DR Congo President Felix Tshisekedi has reignited an accusation against Rwanda, insisting that Kigali is still fanning rebel groups in his country’s territory.
In a speech to the UN General Assembly, Tshisekedi claimed his efforts to reunite the country and pursue peaceful settlements have been dragged by continual external interference, accusing Rwanda, in particular, of fomenting rebel movements.
“Despite my goodwill for the search of peace, some neighbours have found no better way to thank us than to aggress and support armed groups that are ravaging eastern Congo,” he told an audience on Tuesday night.
Turning to Rwanda, he said: “In defiance of international law, has once again not only interfered in the DRC since MARCH by direct incursions of its armed forces (Rwanda Defence Force RDF), but also occupies localities in North Kivu province (eastern DRC) by an armed terrorist group, the M23, to which it provides massive support in terms of equipment and troops.”
The accusation against Rwanda, which has been rejected many times before by Kigali, is likely to elicit a response when Kigali’s representative addresses the UN later in the week. But it could also signal simmering differences between the two countries that had initially cut official communication between them before resuming talks.
In July, after meeting in Angolan capital Luanda, under mediation of President Joao Lourenço, Rwandan President Paul Kagame and President Tshisekedi agreed to reopen dialogue and have their differences solved diplomatically.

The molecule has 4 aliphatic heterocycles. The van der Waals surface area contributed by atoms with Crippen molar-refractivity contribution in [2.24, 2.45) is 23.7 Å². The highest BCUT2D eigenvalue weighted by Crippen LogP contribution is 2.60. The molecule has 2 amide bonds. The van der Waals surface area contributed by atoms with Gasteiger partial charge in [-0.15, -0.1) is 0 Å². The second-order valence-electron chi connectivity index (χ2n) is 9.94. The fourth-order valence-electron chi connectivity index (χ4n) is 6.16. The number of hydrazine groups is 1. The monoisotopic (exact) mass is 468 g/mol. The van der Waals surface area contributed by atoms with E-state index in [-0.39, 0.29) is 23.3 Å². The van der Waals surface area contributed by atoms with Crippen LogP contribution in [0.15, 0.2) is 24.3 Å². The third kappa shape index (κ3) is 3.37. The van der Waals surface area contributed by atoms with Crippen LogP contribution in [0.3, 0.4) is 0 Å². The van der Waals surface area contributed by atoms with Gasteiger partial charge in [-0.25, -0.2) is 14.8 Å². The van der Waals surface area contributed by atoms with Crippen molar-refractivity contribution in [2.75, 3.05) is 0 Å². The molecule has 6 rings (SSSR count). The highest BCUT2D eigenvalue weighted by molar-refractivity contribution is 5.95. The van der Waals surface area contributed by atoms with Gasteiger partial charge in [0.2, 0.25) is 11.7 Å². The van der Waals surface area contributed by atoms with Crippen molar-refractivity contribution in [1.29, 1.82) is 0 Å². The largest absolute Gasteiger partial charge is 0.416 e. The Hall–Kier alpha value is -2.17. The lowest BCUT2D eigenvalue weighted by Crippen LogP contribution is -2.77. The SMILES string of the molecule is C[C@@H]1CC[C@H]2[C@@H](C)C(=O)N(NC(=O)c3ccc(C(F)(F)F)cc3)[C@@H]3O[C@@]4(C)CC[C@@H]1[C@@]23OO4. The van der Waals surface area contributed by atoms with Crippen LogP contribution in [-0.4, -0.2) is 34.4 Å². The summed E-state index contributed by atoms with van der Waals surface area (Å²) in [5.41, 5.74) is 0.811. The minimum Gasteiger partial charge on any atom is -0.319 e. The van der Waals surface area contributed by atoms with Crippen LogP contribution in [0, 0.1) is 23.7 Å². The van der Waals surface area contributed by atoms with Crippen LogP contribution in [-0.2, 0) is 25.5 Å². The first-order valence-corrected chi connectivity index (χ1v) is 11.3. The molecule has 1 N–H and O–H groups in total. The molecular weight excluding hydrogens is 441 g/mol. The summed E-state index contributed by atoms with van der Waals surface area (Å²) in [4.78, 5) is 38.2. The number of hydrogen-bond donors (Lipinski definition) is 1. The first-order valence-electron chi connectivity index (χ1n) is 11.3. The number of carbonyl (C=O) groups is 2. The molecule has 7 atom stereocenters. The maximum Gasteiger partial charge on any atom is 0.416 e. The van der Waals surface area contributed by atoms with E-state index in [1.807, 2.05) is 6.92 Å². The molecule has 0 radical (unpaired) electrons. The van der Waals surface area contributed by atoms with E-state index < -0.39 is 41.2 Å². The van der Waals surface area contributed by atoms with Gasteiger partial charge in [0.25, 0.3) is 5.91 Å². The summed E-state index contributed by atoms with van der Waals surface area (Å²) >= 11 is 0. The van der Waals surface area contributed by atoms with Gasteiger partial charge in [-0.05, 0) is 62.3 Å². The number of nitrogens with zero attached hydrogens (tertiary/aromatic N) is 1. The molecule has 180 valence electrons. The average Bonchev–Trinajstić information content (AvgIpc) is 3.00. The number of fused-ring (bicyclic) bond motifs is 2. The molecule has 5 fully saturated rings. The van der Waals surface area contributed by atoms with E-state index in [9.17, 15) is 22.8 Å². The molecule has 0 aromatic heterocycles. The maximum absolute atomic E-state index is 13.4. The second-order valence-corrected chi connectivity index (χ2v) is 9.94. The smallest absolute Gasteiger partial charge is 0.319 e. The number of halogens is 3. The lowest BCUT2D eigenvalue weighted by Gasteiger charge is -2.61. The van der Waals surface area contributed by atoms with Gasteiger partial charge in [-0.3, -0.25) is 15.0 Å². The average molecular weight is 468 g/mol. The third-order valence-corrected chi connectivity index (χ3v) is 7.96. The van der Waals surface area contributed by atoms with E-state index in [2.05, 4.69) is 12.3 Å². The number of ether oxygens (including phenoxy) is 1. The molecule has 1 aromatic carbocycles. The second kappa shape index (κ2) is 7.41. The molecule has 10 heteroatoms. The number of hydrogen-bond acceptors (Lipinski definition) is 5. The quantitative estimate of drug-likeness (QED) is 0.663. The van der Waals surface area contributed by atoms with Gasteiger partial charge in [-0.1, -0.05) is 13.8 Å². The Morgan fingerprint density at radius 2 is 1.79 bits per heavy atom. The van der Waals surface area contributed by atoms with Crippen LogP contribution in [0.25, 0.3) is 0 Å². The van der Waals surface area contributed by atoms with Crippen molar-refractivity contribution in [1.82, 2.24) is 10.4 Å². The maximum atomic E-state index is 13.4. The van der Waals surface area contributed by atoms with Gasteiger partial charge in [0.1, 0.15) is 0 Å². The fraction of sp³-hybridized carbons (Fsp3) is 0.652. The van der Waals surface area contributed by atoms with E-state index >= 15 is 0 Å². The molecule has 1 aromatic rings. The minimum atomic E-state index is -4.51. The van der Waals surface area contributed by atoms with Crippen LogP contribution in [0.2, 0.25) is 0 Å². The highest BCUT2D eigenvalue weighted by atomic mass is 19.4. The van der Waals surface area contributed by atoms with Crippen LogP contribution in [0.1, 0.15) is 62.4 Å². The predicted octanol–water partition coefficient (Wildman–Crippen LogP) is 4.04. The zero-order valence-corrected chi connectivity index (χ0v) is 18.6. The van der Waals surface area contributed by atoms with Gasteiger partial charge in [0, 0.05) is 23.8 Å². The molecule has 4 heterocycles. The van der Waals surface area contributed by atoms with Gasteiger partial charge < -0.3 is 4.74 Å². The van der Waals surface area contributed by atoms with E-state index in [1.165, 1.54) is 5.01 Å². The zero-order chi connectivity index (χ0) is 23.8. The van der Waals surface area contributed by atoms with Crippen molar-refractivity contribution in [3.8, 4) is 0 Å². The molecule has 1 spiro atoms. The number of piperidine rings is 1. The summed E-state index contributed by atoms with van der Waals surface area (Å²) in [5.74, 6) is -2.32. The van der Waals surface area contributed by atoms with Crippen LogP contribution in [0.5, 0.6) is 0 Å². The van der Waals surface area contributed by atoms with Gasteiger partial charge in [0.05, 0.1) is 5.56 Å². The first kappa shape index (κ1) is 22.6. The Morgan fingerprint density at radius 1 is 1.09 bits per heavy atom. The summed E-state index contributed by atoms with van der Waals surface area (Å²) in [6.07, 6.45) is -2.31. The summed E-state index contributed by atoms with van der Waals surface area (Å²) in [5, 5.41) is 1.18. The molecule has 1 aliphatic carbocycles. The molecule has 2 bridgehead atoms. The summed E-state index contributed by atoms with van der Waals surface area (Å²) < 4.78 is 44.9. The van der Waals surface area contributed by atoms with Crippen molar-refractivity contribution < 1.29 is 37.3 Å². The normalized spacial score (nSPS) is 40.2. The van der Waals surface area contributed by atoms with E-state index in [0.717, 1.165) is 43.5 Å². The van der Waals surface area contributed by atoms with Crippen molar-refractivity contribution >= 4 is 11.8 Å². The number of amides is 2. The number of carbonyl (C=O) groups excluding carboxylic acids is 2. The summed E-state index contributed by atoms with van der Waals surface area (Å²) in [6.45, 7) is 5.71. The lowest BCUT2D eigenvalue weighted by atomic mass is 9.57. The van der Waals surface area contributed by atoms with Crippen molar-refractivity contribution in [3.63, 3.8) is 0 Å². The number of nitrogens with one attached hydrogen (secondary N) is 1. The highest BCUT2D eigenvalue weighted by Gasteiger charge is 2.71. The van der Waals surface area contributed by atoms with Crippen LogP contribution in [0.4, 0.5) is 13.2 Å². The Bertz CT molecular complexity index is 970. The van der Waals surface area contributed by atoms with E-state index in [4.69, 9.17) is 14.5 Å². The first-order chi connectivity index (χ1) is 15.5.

Tshisekedi told the audience he is always ready to pursue peace, speaking of recent arrangements to hold dialogue with rebel groups that did not succeed as other parties to the talks pulled out.
“Since my election as head of state of the DRC, I have not stopped fighting every day for peace. In order to definitively eradicate insecurity, restore lasting peace and ensure stability in the East of my country, several agreements have been signed with armed groups and even neighbouring countries.
“National and international mechanisms have been created. All these prospects for a final settlement of the conflict lasted only a few months. Soon, the architecture cracked and the building collapsed; we always start with the same tragedies.
Tshisekedi spoke at the opening of the regular session of the United Nations General Assembly in New York. And for 38 minutes, the Congolese head of state touched on global security issues, including terrorism, which he argued had not spared the African continent. He also talked about the armed conflict between Russia and Ukraine and the need for a peaceful settlement between these two countries.